www.RobotBasic.org). As you can see, just displaying a
face on the tablet can give your robot a little personality.
Future articles in this series will discuss the mounting of the
tablet, as well as how to utilize the text-to-speech
capabilities of Windows 8 to give the robot a voice that is
synchronized with the face’s mouth movements.
If you are thinking of purchasing a tablet to control
your robot, the specifications can vary greatly, so it is
important to consider your particular needs. For example,
some models sacrifice speed in exchange for lighter weight
or longer battery life, but remember, even the slowest
models are far more capable than the microcontrollers
typically used in most hobby robots.
Since most Windows tablets support a standard
keyboard docking option, they can also be used as a
development station. This eliminates the need to write code
on one machine and download it to another for testing
— a feature that can reduce development time considerably.
For many people, this feature alone would be worth using a
tablet as a robot controller.
While size, weight, and speed are important
considerations, Windows 8 tablets offer so much more. All
models come with three-axis gyroscopes, accelerometers,
and magnetometers. If you have worked with such sensors,
you know it can take some serious mathematics to blend
their outputs into usable data. Microsoft’s Fusion
technology handles all that for you, creating both a tilt-compensated compass and a virtual inclinometer with
amazing stability and accuracy.
Additionally, all Windows 8 tablets have one (and
sometimes two) camera, an ambient light sensor, and
standardized internal firmware for interfacing with
compatible USB GPS units. Adding all these tablet features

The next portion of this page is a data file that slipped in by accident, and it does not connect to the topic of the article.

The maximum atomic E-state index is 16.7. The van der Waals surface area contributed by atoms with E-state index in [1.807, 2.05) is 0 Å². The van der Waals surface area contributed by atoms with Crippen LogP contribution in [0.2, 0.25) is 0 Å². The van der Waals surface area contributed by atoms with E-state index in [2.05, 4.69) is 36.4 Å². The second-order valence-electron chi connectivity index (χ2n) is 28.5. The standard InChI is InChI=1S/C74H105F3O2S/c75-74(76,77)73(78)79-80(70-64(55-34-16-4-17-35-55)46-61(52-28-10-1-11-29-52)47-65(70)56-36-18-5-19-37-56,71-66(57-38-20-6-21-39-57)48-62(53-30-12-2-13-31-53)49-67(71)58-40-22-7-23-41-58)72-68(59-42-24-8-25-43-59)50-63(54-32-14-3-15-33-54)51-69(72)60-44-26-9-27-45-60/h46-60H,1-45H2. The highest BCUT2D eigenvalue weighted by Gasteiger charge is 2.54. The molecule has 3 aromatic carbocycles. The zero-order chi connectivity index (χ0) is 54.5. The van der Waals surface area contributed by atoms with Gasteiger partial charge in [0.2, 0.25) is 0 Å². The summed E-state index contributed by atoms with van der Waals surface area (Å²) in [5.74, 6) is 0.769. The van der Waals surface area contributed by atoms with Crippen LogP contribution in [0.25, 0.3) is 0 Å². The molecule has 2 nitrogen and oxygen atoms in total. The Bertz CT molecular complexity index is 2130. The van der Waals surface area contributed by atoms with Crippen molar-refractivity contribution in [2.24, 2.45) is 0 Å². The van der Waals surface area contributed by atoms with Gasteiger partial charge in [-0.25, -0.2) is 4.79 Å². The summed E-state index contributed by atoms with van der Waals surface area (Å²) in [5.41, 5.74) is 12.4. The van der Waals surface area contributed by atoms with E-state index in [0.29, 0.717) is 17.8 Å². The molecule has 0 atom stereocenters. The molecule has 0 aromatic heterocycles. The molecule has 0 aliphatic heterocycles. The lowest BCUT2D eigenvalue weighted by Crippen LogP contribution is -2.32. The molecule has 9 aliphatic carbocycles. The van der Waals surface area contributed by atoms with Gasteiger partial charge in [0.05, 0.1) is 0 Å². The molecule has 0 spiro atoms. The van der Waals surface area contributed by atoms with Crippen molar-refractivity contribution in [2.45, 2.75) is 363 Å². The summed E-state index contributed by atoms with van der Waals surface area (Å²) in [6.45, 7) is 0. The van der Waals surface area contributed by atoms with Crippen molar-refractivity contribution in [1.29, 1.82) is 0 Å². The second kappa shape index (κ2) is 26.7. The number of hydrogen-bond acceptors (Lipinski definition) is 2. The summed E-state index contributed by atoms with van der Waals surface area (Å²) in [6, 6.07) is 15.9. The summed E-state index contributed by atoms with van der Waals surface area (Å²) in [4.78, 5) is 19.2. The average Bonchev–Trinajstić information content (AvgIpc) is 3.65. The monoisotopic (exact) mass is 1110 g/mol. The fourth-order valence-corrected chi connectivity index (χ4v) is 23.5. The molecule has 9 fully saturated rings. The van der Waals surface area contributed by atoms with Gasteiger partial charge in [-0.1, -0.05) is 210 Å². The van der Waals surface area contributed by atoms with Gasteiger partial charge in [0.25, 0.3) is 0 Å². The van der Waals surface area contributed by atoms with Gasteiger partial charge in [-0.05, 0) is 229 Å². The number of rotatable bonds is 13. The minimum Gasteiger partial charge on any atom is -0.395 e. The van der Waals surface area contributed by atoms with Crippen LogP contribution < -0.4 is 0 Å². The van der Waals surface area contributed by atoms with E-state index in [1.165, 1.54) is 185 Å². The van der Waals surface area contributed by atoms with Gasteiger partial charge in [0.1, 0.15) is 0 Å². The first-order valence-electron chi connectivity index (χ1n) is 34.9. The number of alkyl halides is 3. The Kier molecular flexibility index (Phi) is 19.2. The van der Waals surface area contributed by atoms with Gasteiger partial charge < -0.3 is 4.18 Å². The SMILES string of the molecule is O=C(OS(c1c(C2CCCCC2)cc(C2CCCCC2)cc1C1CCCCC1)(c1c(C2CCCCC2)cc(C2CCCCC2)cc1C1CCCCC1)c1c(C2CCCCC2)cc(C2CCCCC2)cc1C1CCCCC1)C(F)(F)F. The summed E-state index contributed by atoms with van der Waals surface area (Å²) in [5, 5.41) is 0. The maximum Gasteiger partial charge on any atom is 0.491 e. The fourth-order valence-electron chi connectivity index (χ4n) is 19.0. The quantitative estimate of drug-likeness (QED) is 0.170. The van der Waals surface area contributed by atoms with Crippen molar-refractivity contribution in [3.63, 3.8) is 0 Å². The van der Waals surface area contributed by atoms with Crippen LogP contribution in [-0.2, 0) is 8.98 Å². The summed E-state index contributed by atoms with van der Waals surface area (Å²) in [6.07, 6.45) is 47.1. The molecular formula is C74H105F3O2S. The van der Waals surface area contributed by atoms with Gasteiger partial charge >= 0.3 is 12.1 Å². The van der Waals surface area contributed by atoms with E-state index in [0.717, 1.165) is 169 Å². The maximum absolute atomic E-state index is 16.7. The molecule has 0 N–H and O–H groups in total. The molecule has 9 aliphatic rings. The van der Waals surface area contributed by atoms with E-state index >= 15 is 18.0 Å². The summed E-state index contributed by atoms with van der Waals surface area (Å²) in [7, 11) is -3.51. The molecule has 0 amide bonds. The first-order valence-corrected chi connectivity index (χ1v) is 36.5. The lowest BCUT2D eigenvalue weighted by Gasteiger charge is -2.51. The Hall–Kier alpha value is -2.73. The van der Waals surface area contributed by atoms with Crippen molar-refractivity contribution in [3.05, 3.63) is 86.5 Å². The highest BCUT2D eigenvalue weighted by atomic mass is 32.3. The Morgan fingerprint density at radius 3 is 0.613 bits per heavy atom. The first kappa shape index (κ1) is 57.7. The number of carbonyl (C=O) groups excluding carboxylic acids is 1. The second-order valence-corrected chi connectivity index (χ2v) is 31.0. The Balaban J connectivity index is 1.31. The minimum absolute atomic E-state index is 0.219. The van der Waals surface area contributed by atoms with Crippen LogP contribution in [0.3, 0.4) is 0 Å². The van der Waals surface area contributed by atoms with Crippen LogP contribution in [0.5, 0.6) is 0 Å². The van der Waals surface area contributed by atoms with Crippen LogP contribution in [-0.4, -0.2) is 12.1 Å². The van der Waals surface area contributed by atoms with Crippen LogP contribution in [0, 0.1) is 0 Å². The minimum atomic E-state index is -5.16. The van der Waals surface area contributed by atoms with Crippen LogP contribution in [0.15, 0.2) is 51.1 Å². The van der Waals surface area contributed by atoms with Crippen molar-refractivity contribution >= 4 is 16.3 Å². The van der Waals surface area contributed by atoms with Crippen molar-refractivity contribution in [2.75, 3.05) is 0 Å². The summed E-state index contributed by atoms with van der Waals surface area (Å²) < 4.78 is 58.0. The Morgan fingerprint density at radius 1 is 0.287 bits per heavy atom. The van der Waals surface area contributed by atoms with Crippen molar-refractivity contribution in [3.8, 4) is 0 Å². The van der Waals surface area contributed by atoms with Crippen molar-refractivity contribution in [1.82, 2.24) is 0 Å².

to the standard sensors often found on hobby robots can
produce a robot with amazing capabilities. Accessing the
internal sensors, though, generally requires using Window’s
8 programming tools for Metro-Style-Apps — tools that
might not be your first choice for programming a robot.
In order to make the tablet’s sensors available to a
wide variety of desktop-style programming languages, we
designed a Sensors Interface Utility program and contracted
Windows’ developer Shobhan Taparia to create an initial
shell program for us. This gave us an immediate way to
begin experimenting, and provided us a basic framework
that we could modify and improve upon.
During the design phase, we had to decide how our
utility program would communicate with the desktop
application. We needed an approach that was relatively fast
and reliable, yet one that could be used with a wide variety
of languages, including our preferred language —
RobotBASIC (a free language that can be downloaded from
Since most modern languages have functions for
dealing with the clipboard, we decided that the Sensors
Interface Utility would communicate with primary control
programs using the clipboard. For example, if a program
wants to read the sensors, it would simply put the
command word sensors on the clipboard and the utility
program should respond by filling the clipboard with the
sensor data in a specific format.
The only problem this scheme has is that both the
utility and the application are constantly monitoring the
clipboard. Since the clipboard is generally accessed manually
for copy-and-paste operations, it appears that Microsoft
never worried about two programs accessing it
simultaneously, because our tests showed that such an
action can cause errors in either program.
We solved this problem by developing a hand-shaking
arrangement using a simple text file. When the file’s name
is Sensors Turn.txt, the utility program knows it should look
at the clipboard for a command. After placing the
requested data on the clipboard, the utility renames the file
to RBs Turn.txt, telling RobotBASIC (or another
programming language of your choosing) that the data is
ready to be accessed.
The above process might sound complicated, but it is
actually very easy to implement as shown in the
RobotBASIC program in Figure 2 which obtains and
displays the tilt and compass data using the utility program.
The program is short because RobotBASIC has many
high level commands to perform actions such as renaming
files and parsing strings. If you wish to use a different
language, use the comments in the program to understand
what is happening and duplicate the actions with the
commands available in your language.
The commented program should be easy to follow, but
we will still need a short discussion of how the clipboard
data is formatted. The data placed on the clipboard by the
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